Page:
The Not-So-Sweet Kissing Bugs

Ever heard of “kissing bugs”? These bugs have recently been found throughout South and Central Texas, and there is nothing sweet about them.  They carry a parasite that can cause a disease called Chagas, a parasitic virus, which can be transmitted to both dogs and humans a variety of ways. The most common ways dogs can become infected is by eating an infected kissing bug, exposure to the bug’s feces after the bud bites, or through blood transfusion. 

Kissing BugGenerally, the age of the dog determines the severity of the disease. The acute form of this disease is usually found in younger dogs while the chronic form mostly affects older dogs. A dog with an acute infection can experience diarrhea, depression, exercise intolerance, seizures and swollen lymph nodes. Dogs with a chronic infection are likely to experience weakness, fainting, and increased heart rate.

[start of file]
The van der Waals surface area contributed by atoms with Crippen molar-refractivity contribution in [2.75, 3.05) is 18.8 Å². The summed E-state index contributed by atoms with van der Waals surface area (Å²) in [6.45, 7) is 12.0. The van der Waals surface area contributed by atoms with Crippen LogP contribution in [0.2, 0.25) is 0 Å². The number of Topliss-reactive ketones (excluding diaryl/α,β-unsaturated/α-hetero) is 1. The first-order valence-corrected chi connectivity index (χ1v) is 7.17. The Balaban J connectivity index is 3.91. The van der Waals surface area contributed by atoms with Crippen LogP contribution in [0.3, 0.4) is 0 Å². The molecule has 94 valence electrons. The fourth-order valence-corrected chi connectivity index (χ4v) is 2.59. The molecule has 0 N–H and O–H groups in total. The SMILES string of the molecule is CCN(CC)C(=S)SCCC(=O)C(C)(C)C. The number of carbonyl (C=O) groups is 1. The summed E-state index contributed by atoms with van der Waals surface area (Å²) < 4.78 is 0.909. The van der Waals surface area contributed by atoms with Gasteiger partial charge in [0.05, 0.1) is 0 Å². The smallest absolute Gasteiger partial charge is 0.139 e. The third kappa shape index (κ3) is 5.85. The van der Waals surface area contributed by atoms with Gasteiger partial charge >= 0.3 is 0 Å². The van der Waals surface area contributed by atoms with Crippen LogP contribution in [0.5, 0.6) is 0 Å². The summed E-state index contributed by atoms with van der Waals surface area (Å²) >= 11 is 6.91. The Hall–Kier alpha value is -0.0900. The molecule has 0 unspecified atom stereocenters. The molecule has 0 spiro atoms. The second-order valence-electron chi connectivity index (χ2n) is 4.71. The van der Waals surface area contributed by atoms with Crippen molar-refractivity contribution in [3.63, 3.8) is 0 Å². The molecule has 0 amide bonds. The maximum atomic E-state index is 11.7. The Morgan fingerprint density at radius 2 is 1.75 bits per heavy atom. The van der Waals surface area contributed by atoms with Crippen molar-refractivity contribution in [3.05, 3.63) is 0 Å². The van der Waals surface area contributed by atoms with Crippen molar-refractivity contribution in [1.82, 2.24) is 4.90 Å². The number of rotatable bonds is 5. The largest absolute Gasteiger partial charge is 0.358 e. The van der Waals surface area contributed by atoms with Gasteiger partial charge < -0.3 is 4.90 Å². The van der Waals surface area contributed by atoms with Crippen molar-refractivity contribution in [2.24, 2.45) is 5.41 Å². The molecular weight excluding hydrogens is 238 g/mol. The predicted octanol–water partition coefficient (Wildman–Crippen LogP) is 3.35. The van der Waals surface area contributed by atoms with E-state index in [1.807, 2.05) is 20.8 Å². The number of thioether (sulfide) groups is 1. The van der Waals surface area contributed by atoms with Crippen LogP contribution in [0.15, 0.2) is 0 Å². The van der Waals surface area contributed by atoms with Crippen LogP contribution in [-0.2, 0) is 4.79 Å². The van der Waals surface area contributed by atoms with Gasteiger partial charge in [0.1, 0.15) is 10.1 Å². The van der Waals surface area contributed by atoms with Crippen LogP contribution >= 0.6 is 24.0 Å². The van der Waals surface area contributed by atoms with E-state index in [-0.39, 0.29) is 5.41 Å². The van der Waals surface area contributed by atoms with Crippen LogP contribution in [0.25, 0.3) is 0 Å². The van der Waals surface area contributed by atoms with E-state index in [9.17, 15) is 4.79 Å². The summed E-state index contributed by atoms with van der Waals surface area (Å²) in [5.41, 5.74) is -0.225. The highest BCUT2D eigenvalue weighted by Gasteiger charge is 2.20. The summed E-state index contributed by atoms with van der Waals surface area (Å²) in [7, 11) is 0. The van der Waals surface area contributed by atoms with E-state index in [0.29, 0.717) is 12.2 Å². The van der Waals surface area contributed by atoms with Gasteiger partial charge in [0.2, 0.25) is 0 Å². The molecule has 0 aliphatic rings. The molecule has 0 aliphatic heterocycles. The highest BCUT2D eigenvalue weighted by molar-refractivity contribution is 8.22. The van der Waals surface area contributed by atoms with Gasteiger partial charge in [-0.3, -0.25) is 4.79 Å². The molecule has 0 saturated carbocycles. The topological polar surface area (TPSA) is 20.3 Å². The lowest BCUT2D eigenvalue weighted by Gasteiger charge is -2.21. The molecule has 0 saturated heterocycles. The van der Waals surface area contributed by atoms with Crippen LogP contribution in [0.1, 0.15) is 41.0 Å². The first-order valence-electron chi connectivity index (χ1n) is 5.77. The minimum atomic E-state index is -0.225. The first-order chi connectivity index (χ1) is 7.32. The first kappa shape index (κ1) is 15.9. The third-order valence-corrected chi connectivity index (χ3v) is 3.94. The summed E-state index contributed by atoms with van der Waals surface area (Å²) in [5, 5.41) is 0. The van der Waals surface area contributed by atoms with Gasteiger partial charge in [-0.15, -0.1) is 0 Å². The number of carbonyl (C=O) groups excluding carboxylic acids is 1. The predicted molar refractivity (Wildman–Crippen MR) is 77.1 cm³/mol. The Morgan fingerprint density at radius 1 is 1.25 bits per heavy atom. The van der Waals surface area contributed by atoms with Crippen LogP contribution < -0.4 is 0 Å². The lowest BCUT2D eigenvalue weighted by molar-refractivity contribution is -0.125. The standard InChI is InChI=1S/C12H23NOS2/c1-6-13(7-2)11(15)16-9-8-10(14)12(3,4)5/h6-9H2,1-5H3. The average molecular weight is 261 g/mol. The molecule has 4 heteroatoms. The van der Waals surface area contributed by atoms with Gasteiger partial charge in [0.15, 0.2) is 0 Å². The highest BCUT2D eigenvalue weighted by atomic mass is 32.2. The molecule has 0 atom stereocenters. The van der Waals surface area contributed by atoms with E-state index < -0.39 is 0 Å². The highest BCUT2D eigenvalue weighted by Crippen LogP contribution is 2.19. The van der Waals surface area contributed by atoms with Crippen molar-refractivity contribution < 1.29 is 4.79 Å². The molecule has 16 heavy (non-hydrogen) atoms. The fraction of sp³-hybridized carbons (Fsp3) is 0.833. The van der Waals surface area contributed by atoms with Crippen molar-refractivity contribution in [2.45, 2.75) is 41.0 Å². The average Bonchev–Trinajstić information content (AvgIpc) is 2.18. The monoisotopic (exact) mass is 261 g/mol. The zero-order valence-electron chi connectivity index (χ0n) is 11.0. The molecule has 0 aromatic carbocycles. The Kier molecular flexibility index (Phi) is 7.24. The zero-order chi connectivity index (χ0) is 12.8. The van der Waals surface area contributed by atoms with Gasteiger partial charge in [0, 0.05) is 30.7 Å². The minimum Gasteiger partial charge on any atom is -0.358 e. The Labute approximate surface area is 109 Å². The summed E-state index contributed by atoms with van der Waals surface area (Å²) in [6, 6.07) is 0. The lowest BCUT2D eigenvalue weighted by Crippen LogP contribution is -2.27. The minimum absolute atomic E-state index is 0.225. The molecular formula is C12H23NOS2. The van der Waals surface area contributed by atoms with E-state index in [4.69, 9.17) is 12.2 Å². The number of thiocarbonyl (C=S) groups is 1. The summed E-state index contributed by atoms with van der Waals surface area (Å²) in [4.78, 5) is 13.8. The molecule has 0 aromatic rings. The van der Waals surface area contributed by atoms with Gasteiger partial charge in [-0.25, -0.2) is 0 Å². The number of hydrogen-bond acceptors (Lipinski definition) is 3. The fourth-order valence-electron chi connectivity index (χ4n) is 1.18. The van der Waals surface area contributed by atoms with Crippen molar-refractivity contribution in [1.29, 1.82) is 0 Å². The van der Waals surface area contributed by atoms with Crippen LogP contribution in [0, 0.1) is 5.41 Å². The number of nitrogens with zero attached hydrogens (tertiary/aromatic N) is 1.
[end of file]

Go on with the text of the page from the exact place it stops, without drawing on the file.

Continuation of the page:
Doctors and veterinarians are still trying to determine the best treatment for the conditions and the precise symptoms of Chagas Disease. Because of the severity of Chagas, dogs should be checked by a veterinarian. 

Chagas flier 1

 

 

 

Chagas Disease brochure

 

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